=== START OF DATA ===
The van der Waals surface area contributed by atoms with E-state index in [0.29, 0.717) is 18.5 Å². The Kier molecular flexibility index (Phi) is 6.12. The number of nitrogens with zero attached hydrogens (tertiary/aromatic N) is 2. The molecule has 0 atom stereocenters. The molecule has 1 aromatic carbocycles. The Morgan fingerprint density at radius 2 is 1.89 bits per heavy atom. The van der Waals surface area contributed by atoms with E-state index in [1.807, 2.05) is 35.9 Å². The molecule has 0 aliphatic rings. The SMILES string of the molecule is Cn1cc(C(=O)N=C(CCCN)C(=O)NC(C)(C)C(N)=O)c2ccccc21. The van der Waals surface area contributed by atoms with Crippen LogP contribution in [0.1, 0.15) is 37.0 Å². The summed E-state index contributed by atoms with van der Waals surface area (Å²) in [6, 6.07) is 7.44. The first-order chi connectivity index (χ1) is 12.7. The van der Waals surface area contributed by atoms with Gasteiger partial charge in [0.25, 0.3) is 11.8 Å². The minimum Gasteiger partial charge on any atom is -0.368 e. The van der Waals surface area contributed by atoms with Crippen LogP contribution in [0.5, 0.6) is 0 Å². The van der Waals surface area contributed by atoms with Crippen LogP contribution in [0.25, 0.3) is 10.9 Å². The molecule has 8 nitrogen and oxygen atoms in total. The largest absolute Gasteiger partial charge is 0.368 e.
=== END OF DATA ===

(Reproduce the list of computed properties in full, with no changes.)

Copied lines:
The van der Waals surface area contributed by atoms with E-state index in [0.29, 0.717) is 18.5 Å². The Kier molecular flexibility index (Phi) is 6.12. The number of nitrogens with zero attached hydrogens (tertiary/aromatic N) is 2. The molecule has 0 atom stereocenters. The molecule has 1 aromatic carbocycles. The Morgan fingerprint density at radius 2 is 1.89 bits per heavy atom. The van der Waals surface area contributed by atoms with E-state index in [1.807, 2.05) is 35.9 Å². The molecule has 0 aliphatic rings. The SMILES string of the molecule is Cn1cc(C(=O)N=C(CCCN)C(=O)NC(C)(C)C(N)=O)c2ccccc21. The van der Waals surface area contributed by atoms with Crippen LogP contribution in [0.1, 0.15) is 37.0 Å². The summed E-state index contributed by atoms with van der Waals surface area (Å²) in [6, 6.07) is 7.44. The first-order chi connectivity index (χ1) is 12.7. The van der Waals surface area contributed by atoms with Gasteiger partial charge in [0.25, 0.3) is 11.8 Å². The minimum Gasteiger partial charge on any atom is -0.368 e. The van der Waals surface area contributed by atoms with Crippen LogP contribution in [0.5, 0.6) is 0 Å². The van der Waals surface area contributed by atoms with Crippen LogP contribution in [0.25, 0.3) is 10.9 Å². The molecule has 8 nitrogen and oxygen atoms in total. The largest absolute Gasteiger partial charge is 0.368 e.